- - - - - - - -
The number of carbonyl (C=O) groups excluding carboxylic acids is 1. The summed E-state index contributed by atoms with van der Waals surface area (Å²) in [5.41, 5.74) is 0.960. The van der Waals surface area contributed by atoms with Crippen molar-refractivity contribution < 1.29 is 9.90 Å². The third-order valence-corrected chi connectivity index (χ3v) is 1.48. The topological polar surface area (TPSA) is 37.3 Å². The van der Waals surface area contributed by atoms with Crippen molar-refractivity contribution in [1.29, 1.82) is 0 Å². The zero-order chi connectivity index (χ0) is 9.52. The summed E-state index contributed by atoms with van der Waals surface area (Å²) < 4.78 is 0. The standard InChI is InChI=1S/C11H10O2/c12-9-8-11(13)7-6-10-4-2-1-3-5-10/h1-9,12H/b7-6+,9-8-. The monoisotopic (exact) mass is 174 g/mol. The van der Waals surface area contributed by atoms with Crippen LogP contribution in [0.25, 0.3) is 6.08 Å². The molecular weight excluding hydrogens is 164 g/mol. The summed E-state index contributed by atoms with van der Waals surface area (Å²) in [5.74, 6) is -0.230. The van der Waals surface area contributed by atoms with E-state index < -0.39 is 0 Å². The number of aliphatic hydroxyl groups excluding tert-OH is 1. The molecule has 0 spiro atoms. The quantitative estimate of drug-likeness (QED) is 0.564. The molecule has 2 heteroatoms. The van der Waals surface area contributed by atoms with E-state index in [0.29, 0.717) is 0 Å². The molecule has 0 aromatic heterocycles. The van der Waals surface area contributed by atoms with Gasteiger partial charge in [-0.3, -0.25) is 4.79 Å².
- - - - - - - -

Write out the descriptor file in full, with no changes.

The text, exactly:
The number of carbonyl (C=O) groups excluding carboxylic acids is 1. The summed E-state index contributed by atoms with van der Waals surface area (Å²) in [5.41, 5.74) is 0.960. The van der Waals surface area contributed by atoms with Crippen molar-refractivity contribution < 1.29 is 9.90 Å². The third-order valence-corrected chi connectivity index (χ3v) is 1.48. The topological polar surface area (TPSA) is 37.3 Å². The van der Waals surface area contributed by atoms with Crippen molar-refractivity contribution in [1.29, 1.82) is 0 Å². The zero-order chi connectivity index (χ0) is 9.52. The summed E-state index contributed by atoms with van der Waals surface area (Å²) < 4.78 is 0. The standard InChI is InChI=1S/C11H10O2/c12-9-8-11(13)7-6-10-4-2-1-3-5-10/h1-9,12H/b7-6+,9-8-. The monoisotopic (exact) mass is 174 g/mol. The van der Waals surface area contributed by atoms with Crippen LogP contribution in [0.25, 0.3) is 6.08 Å². The molecular weight excluding hydrogens is 164 g/mol. The summed E-state index contributed by atoms with van der Waals surface area (Å²) in [5.74, 6) is -0.230. The van der Waals surface area contributed by atoms with E-state index < -0.39 is 0 Å². The number of aliphatic hydroxyl groups excluding tert-OH is 1. The molecule has 0 spiro atoms. The quantitative estimate of drug-likeness (QED) is 0.564. The molecule has 2 heteroatoms. The van der Waals surface area contributed by atoms with E-state index in [0.29, 0.717) is 0 Å². The molecule has 0 aromatic heterocycles. The van der Waals surface area contributed by atoms with Gasteiger partial charge in [-0.3, -0.25) is 4.79 Å².